First, localize the tenderness. One can gently palpate the individual ribs through their arc. Crepitus essentially confirms a fracture, but is not expected in most patients. If the tenderness is anterior over the costal cartilage, a fracture there is not expected to be visible, as the bone in this area is “invisible” on x-ray.


The spring test argues for a fracture.  Squeeze the chest cage perpendicularly from the area of interest. For example, if there is anterior tenderness then squeeze laterally. If there is lateral tenderness then squeeze the anterior-posterior dimensions.


Have the patient take a deep breath. Although not specific, exacerbation of pain with breathing increases the probability of a fracture.


In the past, with negative x-rays we diagnosed rib contusion in patients with negative x-rays, but then told the patient that recuperation typically is the same duration. But how many of these patients had subclinical fractures?


One study of ultrasound looked at 20 patients with a clinical diagnosis of rib fractures and negative x-rays. Ultrasound confirmed fractures in 18 of the 20.(Turk EMJ 2010)


Take Home Points

-Use the AP or lateral spring test to raise clinical suspicion of rib fracture

-Use deep inspiration to increase suspicion of a rib fracture

-Consider bedside ultrasound


A patient presents with a stab wound to the neck. You examine the wound and see a 1 cm laceration. The patient reports no other symptoms. How can we best identify injuries?


Through the neck run longitudinal blood vessels, nerves, as well as organs of the respiratory and gastrointestinal systems. The mechanism is important – what is the direction of the wound tract?


Below is a template of a thorough examination of penetrating neck trauma, with more detail on pertinent items. This is based on the 1997 article by Demetriades et al.


Airway: No subcutaneous emphysema, hoarseness, or stridor, no bubbling from wound

Esophagus: No odynophagia, no pharyngeal blood, no hematemesis

Vascular: Normal pulses, no bruit, no hematoma, no active bleeding


Motor/Sensory/Reflexes normal

Cranial nerves:

II – pupils equally reactive (no Horner’s syndrome)


V – normal facial sensation

VII – symmetrical facial movements

IX – normal soft palate

X – no hoarseness/dysphonia, normal cough

XI – symmetrical shoulder lift

XII – tongue midline

Brachial plexus:

normal radial, ulnar, median function of hand

musculocutaneous – normal forearm flexion

axillary  – normal arm abduction



In penetrating neck trauma, evaluate the airway and esophagus, in addition to the vascular and neurologic functions.


A 70 year old male presents after a fall with left hip pain.  The radiologist interprets the CT scan as revealing no fracture.  The patient is able to bear weight and is discharged home.  10 days later the patient presents with persisting pain and difficulty ambulating.  A fracture is now clearly seen in the inferior public ramus.  Looking back at the prior scan, a subtle fracture was actually visible 10 days prior.  You want to make sure this doesn’t happen to you again.  Can physical diagnosis help?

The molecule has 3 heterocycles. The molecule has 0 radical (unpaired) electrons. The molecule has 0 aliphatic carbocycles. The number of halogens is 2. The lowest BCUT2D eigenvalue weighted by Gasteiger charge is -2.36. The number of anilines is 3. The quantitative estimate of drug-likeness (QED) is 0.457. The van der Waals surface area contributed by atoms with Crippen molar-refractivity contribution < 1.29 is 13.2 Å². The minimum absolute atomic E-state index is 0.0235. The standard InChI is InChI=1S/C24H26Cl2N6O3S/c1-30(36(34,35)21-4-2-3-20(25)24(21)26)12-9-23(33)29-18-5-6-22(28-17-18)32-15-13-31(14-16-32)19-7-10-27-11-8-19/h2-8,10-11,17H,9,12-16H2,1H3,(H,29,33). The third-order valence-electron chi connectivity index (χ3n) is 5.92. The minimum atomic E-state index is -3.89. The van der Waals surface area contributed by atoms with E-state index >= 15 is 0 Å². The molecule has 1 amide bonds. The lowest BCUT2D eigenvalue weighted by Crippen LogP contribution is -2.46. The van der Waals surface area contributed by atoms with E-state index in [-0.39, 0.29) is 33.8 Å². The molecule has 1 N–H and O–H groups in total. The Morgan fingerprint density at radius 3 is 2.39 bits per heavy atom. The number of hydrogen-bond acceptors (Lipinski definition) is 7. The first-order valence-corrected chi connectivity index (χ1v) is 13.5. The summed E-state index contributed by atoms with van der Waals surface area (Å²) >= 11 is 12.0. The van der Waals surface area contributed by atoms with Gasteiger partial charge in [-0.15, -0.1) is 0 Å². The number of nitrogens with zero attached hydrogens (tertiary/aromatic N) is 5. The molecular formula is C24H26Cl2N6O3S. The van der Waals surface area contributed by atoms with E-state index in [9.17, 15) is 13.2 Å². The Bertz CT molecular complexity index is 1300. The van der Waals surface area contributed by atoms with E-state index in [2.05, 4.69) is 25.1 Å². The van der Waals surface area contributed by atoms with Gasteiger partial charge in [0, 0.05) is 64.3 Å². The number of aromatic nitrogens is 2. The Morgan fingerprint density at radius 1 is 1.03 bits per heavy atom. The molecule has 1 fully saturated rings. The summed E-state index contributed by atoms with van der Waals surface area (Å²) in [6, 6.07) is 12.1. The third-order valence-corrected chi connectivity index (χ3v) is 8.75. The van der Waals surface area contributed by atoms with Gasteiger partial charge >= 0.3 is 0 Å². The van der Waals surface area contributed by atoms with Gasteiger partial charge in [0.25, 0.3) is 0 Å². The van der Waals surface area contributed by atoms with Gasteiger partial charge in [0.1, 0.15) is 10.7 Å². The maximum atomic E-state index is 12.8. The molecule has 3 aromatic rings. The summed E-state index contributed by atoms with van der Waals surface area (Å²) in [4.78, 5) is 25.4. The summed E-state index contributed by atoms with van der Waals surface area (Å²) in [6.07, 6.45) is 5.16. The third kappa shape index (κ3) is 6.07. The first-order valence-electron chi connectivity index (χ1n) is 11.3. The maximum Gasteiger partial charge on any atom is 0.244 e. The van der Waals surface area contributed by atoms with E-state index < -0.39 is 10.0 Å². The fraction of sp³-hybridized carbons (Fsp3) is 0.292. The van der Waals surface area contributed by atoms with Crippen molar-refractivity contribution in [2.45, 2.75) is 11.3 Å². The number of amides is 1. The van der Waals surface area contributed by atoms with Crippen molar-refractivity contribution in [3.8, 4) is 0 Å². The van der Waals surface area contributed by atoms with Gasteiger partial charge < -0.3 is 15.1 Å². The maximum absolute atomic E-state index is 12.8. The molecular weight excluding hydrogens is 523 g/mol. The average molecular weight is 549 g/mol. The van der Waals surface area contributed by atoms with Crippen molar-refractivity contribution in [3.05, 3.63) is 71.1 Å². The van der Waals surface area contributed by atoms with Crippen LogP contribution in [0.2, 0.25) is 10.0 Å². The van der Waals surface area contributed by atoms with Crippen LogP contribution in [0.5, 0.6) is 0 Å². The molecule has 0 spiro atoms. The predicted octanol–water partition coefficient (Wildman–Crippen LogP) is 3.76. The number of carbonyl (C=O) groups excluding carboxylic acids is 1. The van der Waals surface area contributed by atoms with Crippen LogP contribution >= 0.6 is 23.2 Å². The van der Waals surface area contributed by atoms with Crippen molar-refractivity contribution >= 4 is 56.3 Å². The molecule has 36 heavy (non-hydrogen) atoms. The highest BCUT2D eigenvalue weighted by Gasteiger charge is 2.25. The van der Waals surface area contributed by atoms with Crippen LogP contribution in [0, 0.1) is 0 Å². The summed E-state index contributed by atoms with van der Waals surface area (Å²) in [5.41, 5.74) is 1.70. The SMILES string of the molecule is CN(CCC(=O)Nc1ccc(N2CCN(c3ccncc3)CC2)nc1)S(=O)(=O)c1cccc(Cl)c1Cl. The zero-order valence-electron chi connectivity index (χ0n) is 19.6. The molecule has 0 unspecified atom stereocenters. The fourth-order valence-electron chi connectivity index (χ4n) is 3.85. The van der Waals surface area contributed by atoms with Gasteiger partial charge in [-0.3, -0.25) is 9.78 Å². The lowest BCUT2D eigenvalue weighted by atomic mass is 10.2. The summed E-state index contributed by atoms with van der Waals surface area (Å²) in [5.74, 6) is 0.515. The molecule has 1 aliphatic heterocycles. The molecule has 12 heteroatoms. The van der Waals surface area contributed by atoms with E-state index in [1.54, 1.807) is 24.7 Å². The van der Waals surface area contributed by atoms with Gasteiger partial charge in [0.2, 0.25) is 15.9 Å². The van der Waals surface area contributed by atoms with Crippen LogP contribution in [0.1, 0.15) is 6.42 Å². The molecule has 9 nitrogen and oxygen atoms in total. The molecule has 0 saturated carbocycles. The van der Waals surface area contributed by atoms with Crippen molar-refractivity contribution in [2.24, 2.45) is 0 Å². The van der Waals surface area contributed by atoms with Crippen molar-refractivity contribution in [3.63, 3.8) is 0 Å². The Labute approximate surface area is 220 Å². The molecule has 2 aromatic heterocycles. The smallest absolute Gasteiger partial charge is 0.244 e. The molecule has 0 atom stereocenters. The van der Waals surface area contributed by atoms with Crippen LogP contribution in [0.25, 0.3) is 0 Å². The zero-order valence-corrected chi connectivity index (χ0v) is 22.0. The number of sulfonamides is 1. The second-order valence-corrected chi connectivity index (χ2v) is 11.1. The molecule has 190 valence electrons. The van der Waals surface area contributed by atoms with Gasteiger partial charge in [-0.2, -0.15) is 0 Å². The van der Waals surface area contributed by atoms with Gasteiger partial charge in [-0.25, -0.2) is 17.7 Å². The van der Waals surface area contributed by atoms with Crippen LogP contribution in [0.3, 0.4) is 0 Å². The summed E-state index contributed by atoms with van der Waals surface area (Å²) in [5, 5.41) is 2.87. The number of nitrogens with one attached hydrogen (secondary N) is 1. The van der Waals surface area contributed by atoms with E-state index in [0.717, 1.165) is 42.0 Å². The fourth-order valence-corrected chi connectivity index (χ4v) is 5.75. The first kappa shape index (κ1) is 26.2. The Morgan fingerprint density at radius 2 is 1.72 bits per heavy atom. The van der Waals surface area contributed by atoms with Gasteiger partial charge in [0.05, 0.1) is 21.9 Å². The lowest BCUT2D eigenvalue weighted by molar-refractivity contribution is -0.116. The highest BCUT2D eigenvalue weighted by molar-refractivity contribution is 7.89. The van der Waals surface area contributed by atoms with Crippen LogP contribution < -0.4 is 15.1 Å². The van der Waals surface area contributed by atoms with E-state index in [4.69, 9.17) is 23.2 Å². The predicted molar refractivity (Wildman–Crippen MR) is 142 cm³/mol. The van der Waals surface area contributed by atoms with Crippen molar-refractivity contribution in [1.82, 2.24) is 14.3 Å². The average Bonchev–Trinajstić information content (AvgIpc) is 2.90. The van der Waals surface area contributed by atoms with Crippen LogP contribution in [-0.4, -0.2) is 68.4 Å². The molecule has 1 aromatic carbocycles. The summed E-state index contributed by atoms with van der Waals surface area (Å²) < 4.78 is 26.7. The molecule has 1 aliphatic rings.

The pelvis is a complex three dimensional structure, but most parts are palpable from the outside.  In fact, physical examination for fractures performs much better than x-rays, with one study showing x-rays as 79% sensitive but physical examination rising to 96% (Duane 2008).

Press over the symphysis pubis as well as compressing the bilaterally iliac crests.  Check the acetabular integrity by compressing over the greater trochanter. Palpate the sacrum.  Grab the ischial tuberosity and try to shake it, checking for fractures of the pubic rami.  By the end of this examination, you will know exactly where the patient might have a fracture.  Such vigilence is rewarded with a 98% sensitivity and 94% specificity for fractures (McCormick 2003).

Some recommend digital rectal examination for coccygeal fractures, and this certainly is reasonable if there is coccygeal pain.  The hip is brought through a full range of motion including flexion, abduction, and internal and external rotation.

Not every trauma patient needs such a detailed pelvic bone examination, but if the patient is complaining of hip or pelvic pain then dive in, knowing that a good physical examination is MUCH better than a set of x-rays.

A few weeks later you see a patient with pelvic pain after a fall, and the tenderness is maximal when you manipulate the ischial tuberosity and symphysis pubis. You look at the CT scan focusing in on the pubic rami and indeed see what you are looking for- both rami are fractured.

Take home points:

-The pelvis is an external bone and all areas of the pelvis are accessible to palpation and compression.

-A thorough physical examination is highly sensitive for fractures (Sauerland 2004).


In 2010, the total number of motor vehicle fatalities dropped to the lowest level since 1949.  Watch crash test videos for the large number of Insurance Institute for Highway Safety “top safety pick” vehicle models and you will see no cabin intrusion. That means crush injuries are less and less common each year. The kinematics of motor vehicle trauma in the emergency department are changing.

Frontal airbags prevent most of the facial fractures we used to see, side airbags prevent the rib, kidney, and skull injuries we used to see, and head restraints prevent whiplash.  Electronic stability control prevents about 1/3 of accidents from happening at all.

From a physics standpoint, momentum might be conserved but kinetic energy is not. Collisions are considered “inelastic,” meaning that the kinetic energy of the collision is converted into the “work” of deforming materials. The more the energy is absorbed by the car, the better. Otherwise the work of deformation works on the patient, whose tissues have different densities and physical properties. Here are some of the forms this can take:

-Tensile strain essentially means things are being pulled apart, like the mesentery shearing away from its origin

-Shear strain means things are separating along a line, like the sacroiliac joints shearing in the patient who jumps from a great height

-Compressive strain is direct crush

-Overpressure strain is from compression of a gas or fluid filled cavity, for example, bladder or viscus rupture

In the future we see will fewer of all types of injuries. Clinical studies should tell us what sorts of injuries we will see in the future. For now, I have seen a dramatic decrease in crush injuries to the side (rib fractures, renal contusion, splenic/liver injuries), apparently related to improved engineering of the cage of automobiles as well as because of side airbags;

Take Home Points:

Motor vehicle collision injuries are becoming less severe as cars are engineered to absorb kinetic energy.